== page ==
Two Denver police officers will lose more than a week of work for using chemical munitions on people who did not pose a threat to them during the racial justice protests that rocked the city last May.
Denver police Officer Derek Streeter will serve a 10-day suspension without pay for firing pepper balls on three occasions at people who did not pose a threat, according to a Denver Department of Public Safety disciplinary order obtained through a public records request.
Officer Diego Archuleta will serve a six-day unpaid suspension for using pepper spray on a woman sitting in her car who also did not pose a threat to officers, which he admitted was a mistake.
The officers are the first in the department to be disciplined for excessive force during the protests. Another officer was fired in June for posting a photo on social media during the protests of himself wearing riot gear captioned “Let’s start a riot.”
The city’s Office of the Independent Monitor and dozens of protesters have criticized the Denver Police Department’s response to the protests that happened in the city in late May and early June in response to the murder of George Floyd by a Minneapolis police officer. Protesters injured by police have sued the department and the independent monitor issued a report stating officers used inappropriate force during the protests, during which some people threw projectiles at police and damaged buildings.
Disciplinary cases against Streeter and Archuleta were opened after Denver police internal affairs investigators reviewed body camera footage from the protests and found the officers’ actions warranted further review, their disciplinary orders state.
Streeter on May 29 — the second day of protests — told two men walking near the intersection of Broadway and West 14th Avenue to go home, according to his disciplinary letter. When one of the men asked them where to walk, Streeter shot a pepper ball near the man.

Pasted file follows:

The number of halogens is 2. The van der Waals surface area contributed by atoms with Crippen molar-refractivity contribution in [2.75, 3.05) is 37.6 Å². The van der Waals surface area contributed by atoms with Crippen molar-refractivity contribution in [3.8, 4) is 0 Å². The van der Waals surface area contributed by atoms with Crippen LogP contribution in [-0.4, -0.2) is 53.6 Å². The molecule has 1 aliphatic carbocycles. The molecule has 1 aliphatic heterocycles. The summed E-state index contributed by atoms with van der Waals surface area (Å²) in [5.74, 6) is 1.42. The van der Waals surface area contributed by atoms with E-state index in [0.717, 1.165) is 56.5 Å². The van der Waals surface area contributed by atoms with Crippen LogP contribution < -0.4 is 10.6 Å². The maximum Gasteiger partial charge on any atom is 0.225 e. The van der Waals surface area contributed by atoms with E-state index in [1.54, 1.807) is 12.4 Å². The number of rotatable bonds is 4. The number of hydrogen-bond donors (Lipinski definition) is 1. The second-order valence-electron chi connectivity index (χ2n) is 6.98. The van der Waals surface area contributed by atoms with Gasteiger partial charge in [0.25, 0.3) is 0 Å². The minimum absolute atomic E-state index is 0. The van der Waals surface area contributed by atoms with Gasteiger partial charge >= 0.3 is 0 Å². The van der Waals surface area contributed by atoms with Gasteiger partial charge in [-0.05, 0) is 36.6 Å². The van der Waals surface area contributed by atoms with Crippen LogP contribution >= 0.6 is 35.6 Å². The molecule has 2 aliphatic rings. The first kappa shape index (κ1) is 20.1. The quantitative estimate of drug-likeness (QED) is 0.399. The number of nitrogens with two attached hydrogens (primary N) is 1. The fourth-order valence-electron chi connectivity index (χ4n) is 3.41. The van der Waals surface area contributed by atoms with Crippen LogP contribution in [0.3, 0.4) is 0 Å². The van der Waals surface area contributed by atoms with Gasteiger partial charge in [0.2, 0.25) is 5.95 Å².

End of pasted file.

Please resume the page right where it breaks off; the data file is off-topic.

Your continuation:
Video also showed Streeter shoot pepper balls at a person in a car that was driving away from the area of the protest. The person, who is not identified in the disciplinary order, yelled obscenities at Streeter and other officers as the car drove on Broadway near its intersection with West 14th Avenue.
In a third incident the same night, Streeter shot pepper balls at the ground near a woman who was leaving the area. The woman was yelling obscenities as she ran away from the officers.
In interviews with internal affairs detectives, Streeter said that in each of the incidents he feared the people he shot pepper balls at were going to throw something at him. He was struck during the evening with a projectile thrown by someone in the crowd and people in the crowd on multiple occasions had thrown objects at his group of officers.
But Mary Dulacki, chief deputy director of the Denver Department of Public Safety, found his fear of being hit was not plausible in the three situations and that he used excessive force against people leaving the area.
“The suggestion that the passenger was preparing to throw or shoot some type of missile as the vehicle was moving away from the officers was not credible,” Dulacki wrote about Streeter’s decision to fire pepper balls at the car. “Officer Streeter’s use of force (a chemical munition) was neither necessary, reasonable, nor was it appropriate.”
The 10-day suspension is the presumptive penalty for this level of policy violation, Dulacki wrote. She overrode Denver police Chief Paul Pazen’s recommendation that Streeter receive a six-day suspension. Streeter joined the department in 2015.
Archuleta, too, was disciplined for using excessive force when he pepper-sprayed a woman sitting in a vehicle stuck in traffic due to protests on May 31, the fourth day of protests in Denver.
The woman was chastising the officers for using pepper balls on the crowd shortly before. Officers asked her to move along, but she was unable to because of the traffic jam. Archuleta said he then shot pepper spray at her after hearing her use the word “kill.”
Archuleta told internal affairs investigators that he immediately realized he made a mistake, but did not think the woman had been affected by the pepper spray because she rolled up her window and started using her phone.
“Officer Archuleta failed to distinguish between individuals participating in illegal activity and those merely verbalizing discontent with police,” Dulacki wrote in his disciplinary order.
Archuleta’s six-day suspension is a mitigated penalty rather than the 10-day presumptive suspension. Dulacki wrote that he deserved the shorter suspension because of the stress of the protests and because he admitted fault.
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